Hatton Garden

Hatton Garden, Camden

London’s prime jewellery quarter, located just north of Holborn Circus

Bluecoated Charity children - geograph-2428485-by-Julian-Osley

Hatton Garden takes its name from Sir Christo­pher Hatton, who acquired the land here from the bishops of Ely in the 1570s. Hatton was both knighted and made chan­cellor by Elizabeth I, who had orig­i­nally been attracted to him by his graceful dancing at a ball. Accord­ingly nicknamed ‘the dancing chan­cellor’, he was a major sponsor of Francis Drake’s round-the-world voyage. Drake renamed his flagship in honour of his patron, whose family crest featured a golden hind.

Prompted by a shortage of funds and the rapid growth of London’s popu­la­tion, the Hatton family began to build houses on their Ely estate from the 1660s. The first prop­er­ties lined what was then Hatton Street, now Hatton Garden, and then filled a grid spreading out from there.

Following the comple­tion of the estate, a church was built at 43 Hatton Garden. Not long after­wards it was taken over by a charity school – hence the figures of a boy and girl in the photo­graph above.*

With the death of the last direct Hatton descen­dant in 1760, the estate was sold off and new houses were built, mostly for pros­perous merchants. For another century Hatton Garden retained a favourable repu­ta­tion as a place of residence, while neigh­bouring streets dete­ri­o­rated to become the crim­i­nalised slums depicted in Oliver Twist.

The shop window of AR Ullmann, antique jewellery specialists in Greville Street
The shop window of AR Ullmann, antique jewellery special­ists estab­lished in Hatton Garden in 1951 and now based around the corner in Greville Street

To the immediate north of Hatton Garden, London’s Little Italy took root in the mid-19th century. Giuseppe Mazzini, the writer and nation­alist, founded an Italian language school in Hatton Garden in 1841. The instru­ment makers Negretti and Zambra set up shop in 1850 and the company remained here for 100 years.

The author­i­ties built new roads and widened others throughout the neigh­bouring area in the 1850s and 60s, partly to remedy problems of traffic conges­tion but also try to clear the area of its under­class. During this period Hatton Garden was trans­formed into a commer­cial locality, with all kinds of busi­nesses taking over its houses. Clerken­well had long been a centre for jewellery craftsmen and watch and clock makers and these trades began to spread into Hatton Garden at this time.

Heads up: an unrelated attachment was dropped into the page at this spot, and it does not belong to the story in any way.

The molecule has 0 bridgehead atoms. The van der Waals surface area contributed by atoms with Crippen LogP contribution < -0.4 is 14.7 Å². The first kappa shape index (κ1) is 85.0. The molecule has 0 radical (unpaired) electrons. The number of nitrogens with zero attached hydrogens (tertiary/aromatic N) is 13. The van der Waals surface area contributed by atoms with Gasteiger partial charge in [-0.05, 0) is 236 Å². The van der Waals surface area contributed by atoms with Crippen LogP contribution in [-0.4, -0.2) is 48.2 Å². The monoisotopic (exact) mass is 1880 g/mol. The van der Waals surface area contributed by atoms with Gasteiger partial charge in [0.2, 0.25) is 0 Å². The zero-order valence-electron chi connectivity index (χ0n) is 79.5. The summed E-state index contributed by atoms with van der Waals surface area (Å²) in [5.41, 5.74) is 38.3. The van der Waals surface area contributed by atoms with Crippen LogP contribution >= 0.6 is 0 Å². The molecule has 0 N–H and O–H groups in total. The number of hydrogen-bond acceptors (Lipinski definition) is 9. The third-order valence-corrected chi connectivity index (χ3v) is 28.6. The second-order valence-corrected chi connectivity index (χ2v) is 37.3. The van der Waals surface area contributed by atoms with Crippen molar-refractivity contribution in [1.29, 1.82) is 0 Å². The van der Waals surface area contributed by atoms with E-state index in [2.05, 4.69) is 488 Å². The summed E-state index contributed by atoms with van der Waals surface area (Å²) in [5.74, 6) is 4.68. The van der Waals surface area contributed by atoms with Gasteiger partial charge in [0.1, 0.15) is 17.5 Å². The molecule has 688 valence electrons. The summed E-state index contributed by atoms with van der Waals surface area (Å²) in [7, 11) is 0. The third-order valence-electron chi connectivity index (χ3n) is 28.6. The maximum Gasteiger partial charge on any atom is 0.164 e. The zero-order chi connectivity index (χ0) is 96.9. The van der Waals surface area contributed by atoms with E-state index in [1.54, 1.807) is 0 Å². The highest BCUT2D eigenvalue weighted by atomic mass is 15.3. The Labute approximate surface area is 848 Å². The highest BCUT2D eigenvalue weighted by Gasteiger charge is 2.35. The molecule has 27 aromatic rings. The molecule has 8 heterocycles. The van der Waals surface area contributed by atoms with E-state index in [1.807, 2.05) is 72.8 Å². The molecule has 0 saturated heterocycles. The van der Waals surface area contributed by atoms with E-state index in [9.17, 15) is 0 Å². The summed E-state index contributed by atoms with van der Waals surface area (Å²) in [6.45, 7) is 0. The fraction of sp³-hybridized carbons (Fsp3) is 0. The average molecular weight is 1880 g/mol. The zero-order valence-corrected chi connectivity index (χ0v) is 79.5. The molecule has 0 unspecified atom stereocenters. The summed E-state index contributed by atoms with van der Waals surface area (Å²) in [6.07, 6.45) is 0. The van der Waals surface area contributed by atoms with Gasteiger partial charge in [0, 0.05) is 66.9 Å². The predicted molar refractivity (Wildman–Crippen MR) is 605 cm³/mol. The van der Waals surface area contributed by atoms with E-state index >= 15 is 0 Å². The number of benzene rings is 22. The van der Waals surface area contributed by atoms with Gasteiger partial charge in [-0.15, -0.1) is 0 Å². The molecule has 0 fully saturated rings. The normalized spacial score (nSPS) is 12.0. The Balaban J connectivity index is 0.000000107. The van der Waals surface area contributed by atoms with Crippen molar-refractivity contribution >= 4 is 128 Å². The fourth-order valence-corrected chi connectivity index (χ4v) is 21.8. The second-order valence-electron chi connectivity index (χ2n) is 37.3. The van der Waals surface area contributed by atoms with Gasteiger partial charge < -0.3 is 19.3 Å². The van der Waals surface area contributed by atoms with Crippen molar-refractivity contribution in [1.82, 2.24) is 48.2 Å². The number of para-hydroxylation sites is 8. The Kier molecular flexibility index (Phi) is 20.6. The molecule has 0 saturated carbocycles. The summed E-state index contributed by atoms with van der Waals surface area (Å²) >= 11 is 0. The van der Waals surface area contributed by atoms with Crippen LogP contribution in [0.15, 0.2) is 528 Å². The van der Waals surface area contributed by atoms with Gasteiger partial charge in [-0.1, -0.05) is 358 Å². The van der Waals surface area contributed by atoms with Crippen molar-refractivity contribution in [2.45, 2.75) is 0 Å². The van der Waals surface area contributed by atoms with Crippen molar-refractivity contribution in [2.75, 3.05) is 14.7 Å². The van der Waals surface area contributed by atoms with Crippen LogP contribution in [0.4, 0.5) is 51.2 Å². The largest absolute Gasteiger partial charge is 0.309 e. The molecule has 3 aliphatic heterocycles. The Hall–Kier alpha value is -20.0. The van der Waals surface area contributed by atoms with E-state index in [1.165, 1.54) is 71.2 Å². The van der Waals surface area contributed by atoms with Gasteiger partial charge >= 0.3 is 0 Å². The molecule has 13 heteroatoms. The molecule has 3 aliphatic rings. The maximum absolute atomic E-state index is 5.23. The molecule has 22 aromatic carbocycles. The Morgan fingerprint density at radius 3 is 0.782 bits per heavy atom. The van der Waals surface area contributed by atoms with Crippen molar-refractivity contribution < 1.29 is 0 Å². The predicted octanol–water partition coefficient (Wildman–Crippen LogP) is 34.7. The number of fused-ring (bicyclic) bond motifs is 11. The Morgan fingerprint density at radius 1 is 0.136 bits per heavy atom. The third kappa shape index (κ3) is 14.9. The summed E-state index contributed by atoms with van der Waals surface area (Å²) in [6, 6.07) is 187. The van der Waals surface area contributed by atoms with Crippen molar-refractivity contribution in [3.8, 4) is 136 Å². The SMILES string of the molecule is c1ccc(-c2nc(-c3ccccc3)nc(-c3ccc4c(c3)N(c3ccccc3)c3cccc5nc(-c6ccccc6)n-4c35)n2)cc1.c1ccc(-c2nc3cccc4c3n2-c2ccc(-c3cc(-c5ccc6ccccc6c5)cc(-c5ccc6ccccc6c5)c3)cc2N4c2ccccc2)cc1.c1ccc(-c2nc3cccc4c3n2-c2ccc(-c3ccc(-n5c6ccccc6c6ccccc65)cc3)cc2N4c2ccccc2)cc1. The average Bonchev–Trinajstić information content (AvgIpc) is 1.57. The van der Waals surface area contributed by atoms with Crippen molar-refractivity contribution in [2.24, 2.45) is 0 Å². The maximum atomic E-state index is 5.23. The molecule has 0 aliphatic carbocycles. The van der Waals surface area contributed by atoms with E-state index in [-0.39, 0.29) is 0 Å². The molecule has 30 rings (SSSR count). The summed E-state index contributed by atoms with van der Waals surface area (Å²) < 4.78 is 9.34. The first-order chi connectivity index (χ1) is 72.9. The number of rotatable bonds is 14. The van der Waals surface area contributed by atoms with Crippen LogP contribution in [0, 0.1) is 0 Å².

Soon after­wards, the street became a cutting centre for Indian diamonds and then added a trade in gold and platinum. The exploita­tion of South Africa’s Kimberley diamond field brought a further boost from the 1870s. The diamond business peaked in 1885, when 67 precious stone mechants were recorded in Hatton Garden and its adjacent streets.

Two specialist banks managed the merchants’ accounts and stored their precious metals and gems, and the Diamond Club acted as a jewel trading centre and stock exchange.

At that time – and on into the first half of the 20th century – Hatton Garden’s merchants and workshops marketed their wares only to the trade. Precious stones were a Jewish speciality and it was not uncommon to see rough diamonds being sold in the local kosher restaurants.

The bombs of the Blitz – and the arrogance of postwar devel­opers – resulted in the loss of most of the local­i­ty’s remaining Georgian houses. The Hatton church was gutted by a bomb and restored as offices.

Laurence Graff claims to have opened Hatton Garden’s first retail jewellers in 1962 – though Hidden London is not convinced that it had no antecedents. Certainly, some trade dealers had previ­ously been willing to sell to members of the public when asked nicely. Either way, many more retailers soon followed, some selling locally-made wares while others obtained their merchan­dise from farther afield or bought and sold second-hand jewellery.

In recent years the number of workshops has dwindled, though several still flourish here. The retail jewellery trade is more active than ever and the locality now boasts at least fifty diamond merchants, jewellers and repairers, inter­mixed with offices and cafés.

In 1993 thieves stole jewels valued at £7 million from Graff’s workshop in Hatton Garden. At the time, it was London’s biggest gem robbery of the modern era. 

Over the Easter weekend in April 2015 thieves broke into the vault at Hatton Garden Safe Deposit, drilling through a concrete wall before ransacking boxes containing cash, jewels and other valuables. All members of the gang were subse­quently appre­hended and convicted.

Hatton Garden served as a backdrop for Guy Ritchie’s heist movie Snatch (2000).

Postal district: EC1
Further reading: Rachel Lichtenstein, Diamond Street: The Hidden World of Hatton Garden, Hamish Hamilton, 2012
See also: Holborn, Bleeding Heart Yard and Ye Olde Mitre


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* The picture of bluecoated charity children, Hatton Garden, at the top of this page is adapted from an original photograph, copyright Julian Osley, at Geograph Britain and Ireland, made available under the Attribution-ShareAlike 2.0 Generic Licence. Any subsequent reuse is hereby freely permitted under the terms of that licence.